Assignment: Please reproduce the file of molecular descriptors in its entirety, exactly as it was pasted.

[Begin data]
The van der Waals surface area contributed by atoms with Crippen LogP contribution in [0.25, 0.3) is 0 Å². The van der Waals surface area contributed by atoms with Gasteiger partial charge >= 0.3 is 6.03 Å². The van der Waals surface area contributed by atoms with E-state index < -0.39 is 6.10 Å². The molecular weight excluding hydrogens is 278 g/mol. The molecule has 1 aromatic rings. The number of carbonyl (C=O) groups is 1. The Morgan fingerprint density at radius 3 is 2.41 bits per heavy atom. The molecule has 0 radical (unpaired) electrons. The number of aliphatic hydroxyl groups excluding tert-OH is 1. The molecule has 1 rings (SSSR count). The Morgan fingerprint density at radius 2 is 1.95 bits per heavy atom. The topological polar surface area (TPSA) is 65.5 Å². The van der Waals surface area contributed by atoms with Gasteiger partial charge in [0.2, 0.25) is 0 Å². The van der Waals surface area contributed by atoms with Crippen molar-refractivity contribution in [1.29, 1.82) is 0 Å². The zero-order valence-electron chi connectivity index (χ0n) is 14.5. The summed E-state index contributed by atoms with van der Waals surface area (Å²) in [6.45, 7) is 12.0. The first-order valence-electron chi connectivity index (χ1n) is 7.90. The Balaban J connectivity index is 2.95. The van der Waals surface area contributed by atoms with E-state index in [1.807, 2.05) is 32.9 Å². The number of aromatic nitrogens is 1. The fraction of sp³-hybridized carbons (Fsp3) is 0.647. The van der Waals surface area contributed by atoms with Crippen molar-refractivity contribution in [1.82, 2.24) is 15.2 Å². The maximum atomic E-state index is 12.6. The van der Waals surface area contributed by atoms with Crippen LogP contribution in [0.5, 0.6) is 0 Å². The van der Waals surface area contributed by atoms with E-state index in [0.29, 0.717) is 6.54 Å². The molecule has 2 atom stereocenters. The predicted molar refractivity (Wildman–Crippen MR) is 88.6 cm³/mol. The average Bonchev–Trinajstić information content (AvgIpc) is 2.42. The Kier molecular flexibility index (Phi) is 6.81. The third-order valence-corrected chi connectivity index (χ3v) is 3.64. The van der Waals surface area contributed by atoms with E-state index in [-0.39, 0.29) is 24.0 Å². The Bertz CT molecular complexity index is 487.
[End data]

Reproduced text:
The van der Waals surface area contributed by atoms with Crippen LogP contribution in [0.25, 0.3) is 0 Å². The van der Waals surface area contributed by atoms with Gasteiger partial charge >= 0.3 is 6.03 Å². The van der Waals surface area contributed by atoms with E-state index < -0.39 is 6.10 Å². The molecular weight excluding hydrogens is 278 g/mol. The molecule has 1 aromatic rings. The number of carbonyl (C=O) groups is 1. The Morgan fingerprint density at radius 3 is 2.41 bits per heavy atom. The molecule has 0 radical (unpaired) electrons. The number of aliphatic hydroxyl groups excluding tert-OH is 1. The molecule has 1 rings (SSSR count). The Morgan fingerprint density at radius 2 is 1.95 bits per heavy atom. The topological polar surface area (TPSA) is 65.5 Å². The van der Waals surface area contributed by atoms with Gasteiger partial charge in [0.2, 0.25) is 0 Å². The van der Waals surface area contributed by atoms with Crippen molar-refractivity contribution in [1.29, 1.82) is 0 Å². The zero-order valence-electron chi connectivity index (χ0n) is 14.5. The summed E-state index contributed by atoms with van der Waals surface area (Å²) in [6.45, 7) is 12.0. The first-order valence-electron chi connectivity index (χ1n) is 7.90. The Balaban J connectivity index is 2.95. The van der Waals surface area contributed by atoms with E-state index in [1.807, 2.05) is 32.9 Å². The number of aromatic nitrogens is 1. The fraction of sp³-hybridized carbons (Fsp3) is 0.647. The van der Waals surface area contributed by atoms with Crippen molar-refractivity contribution in [1.82, 2.24) is 15.2 Å². The maximum atomic E-state index is 12.6. The van der Waals surface area contributed by atoms with Crippen LogP contribution in [0.5, 0.6) is 0 Å². The van der Waals surface area contributed by atoms with E-state index in [0.29, 0.717) is 6.54 Å². The molecule has 2 atom stereocenters. The predicted molar refractivity (Wildman–Crippen MR) is 88.6 cm³/mol. The average Bonchev–Trinajstić information content (AvgIpc) is 2.42. The Kier molecular flexibility index (Phi) is 6.81. The third-order valence-corrected chi connectivity index (χ3v) is 3.64. The van der Waals surface area contributed by atoms with E-state index in [-0.39, 0.29) is 24.0 Å². The Bertz CT molecular complexity index is 487.